The answer is in the direction of the warm sector isobars.

Not sure what it means by non occluded, is this a cold front?

Thanks
12th Jan 2016, 16:31

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There's a special section for this type of questions - see link:

http://www.pprune.org/professional-p...stions-34.html
12th Jan 2016, 18:33

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A non occluded front is either a cold or warm front where the edge of the front reaches the ground.

The answer is that the system moves in the direction of the isobars in the warm sector i.e. behind a warm front or in front of a cold front.
12th Jan 2016, 23:15

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thanks

thanks fraser, in laymans terms, whats the best explanation of the Gradient wind, Pressure Gradient Wind, Geostrophic, Coriolis Force and CFF?

How many layers are there, surface? Friction, turbulence layer?

thanks again
13th Jan 2016, 05:04

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1.Air will try to flow in a straight line from high to low pressure.

2. It cannot do this because the Earth is spinning, so it veers to the right.

3. Centrifugal force kicks in with the result that, at 2000 feet, where there is no friction, the wind tends to follow the isobars.

4. Below 2000 feet, because the effect of centrifugal force reduces, the wind will back by about 30 degrees over land (20 over the sea) and about 10 knots by the time you get to the surface.

Simples.

Phil
28th Jan 2016, 14:57

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Final reserve

Hello ,

Can a/c land with a qty of fuel less than the final reserve ?
If yes, which case ?

Thank you
28th Jan 2016, 17:56

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You can always land with less than final reserve. The difference is that in Europe you must declare an emergency. That is, after all, what it is for. In other countries, as long as you take off with it, you can just use it.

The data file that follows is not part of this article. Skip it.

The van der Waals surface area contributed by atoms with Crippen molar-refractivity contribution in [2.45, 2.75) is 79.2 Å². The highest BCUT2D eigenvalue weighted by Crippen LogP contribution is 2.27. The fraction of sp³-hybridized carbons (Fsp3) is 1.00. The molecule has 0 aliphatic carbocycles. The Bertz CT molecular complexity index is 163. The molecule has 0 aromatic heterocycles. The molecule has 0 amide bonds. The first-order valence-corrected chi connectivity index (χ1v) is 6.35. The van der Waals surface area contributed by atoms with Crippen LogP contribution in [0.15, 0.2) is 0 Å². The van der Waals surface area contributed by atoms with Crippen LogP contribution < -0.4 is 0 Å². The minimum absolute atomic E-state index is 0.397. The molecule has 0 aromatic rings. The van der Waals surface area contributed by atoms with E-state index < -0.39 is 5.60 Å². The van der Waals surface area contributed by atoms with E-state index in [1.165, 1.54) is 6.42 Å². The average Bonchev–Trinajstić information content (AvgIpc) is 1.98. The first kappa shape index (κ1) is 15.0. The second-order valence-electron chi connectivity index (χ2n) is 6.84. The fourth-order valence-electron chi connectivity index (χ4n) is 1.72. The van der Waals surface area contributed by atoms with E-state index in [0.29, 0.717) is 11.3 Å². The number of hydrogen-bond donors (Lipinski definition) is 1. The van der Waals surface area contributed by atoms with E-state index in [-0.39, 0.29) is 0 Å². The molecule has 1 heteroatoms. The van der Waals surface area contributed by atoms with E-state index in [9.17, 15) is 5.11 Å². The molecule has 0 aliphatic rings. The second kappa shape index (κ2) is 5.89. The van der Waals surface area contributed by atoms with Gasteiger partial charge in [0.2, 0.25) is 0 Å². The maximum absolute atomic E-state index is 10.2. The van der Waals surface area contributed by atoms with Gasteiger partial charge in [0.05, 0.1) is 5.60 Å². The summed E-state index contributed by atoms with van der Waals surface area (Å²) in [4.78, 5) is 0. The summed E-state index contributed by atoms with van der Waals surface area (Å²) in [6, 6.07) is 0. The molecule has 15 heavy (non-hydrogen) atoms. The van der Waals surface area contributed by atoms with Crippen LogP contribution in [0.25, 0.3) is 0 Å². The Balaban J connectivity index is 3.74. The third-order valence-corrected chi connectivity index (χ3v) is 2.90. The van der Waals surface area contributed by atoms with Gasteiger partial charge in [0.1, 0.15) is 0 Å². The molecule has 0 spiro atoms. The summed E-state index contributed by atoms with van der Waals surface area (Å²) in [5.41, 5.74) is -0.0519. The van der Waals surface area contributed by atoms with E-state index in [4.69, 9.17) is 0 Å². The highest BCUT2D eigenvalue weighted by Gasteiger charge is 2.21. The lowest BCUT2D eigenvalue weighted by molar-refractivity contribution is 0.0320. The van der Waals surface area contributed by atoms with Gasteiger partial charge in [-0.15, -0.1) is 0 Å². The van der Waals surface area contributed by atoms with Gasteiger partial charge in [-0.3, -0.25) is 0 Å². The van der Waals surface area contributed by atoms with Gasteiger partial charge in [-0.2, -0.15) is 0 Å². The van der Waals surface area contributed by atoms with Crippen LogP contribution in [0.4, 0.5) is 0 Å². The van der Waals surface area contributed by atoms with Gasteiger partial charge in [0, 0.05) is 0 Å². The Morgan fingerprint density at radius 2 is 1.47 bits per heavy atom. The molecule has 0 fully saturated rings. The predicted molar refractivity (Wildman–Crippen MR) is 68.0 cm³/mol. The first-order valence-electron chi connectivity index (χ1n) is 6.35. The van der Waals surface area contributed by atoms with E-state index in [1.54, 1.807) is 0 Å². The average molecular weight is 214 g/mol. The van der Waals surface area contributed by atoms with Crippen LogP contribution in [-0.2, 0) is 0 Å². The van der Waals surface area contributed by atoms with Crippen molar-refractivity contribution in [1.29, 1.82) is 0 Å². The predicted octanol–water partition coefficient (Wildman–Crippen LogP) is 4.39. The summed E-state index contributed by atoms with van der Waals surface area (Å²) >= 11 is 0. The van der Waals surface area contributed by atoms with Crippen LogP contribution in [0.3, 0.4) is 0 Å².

phil
30th Jan 2016, 16:53

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I think it ŵould be more correct to say that you can not plan to land with less than final reserve.
You can burn in to your alternate fuel providing that the airfield you are holding over passes an EAT. Subject to an assesment by the commander of various other factors included.
3rd Feb 2016, 22:50

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FR

Yes I agree.but if you land less than final reserve maybe say bye bye to your license !
4th Feb 2016, 06:28

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I don't see why, as long as you do your flight planning properly - that's what the procedure is for.

phil
5th Feb 2016, 13:48

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Anyone have any trouble with OPS exam this week??

Last edited by mhaldron; 5th Feb 2016 at 14:24.
5th Feb 2016, 14:14

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We believe lots of people did. Many candidates pulled out, pass marks from those that sat the papers are well down.
5th Feb 2016, 16:02

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I took Ops exam this week got results today and it is my lowest mark by far! I either focussed on completely wrong material or the examiners have taken a new direction with Ops.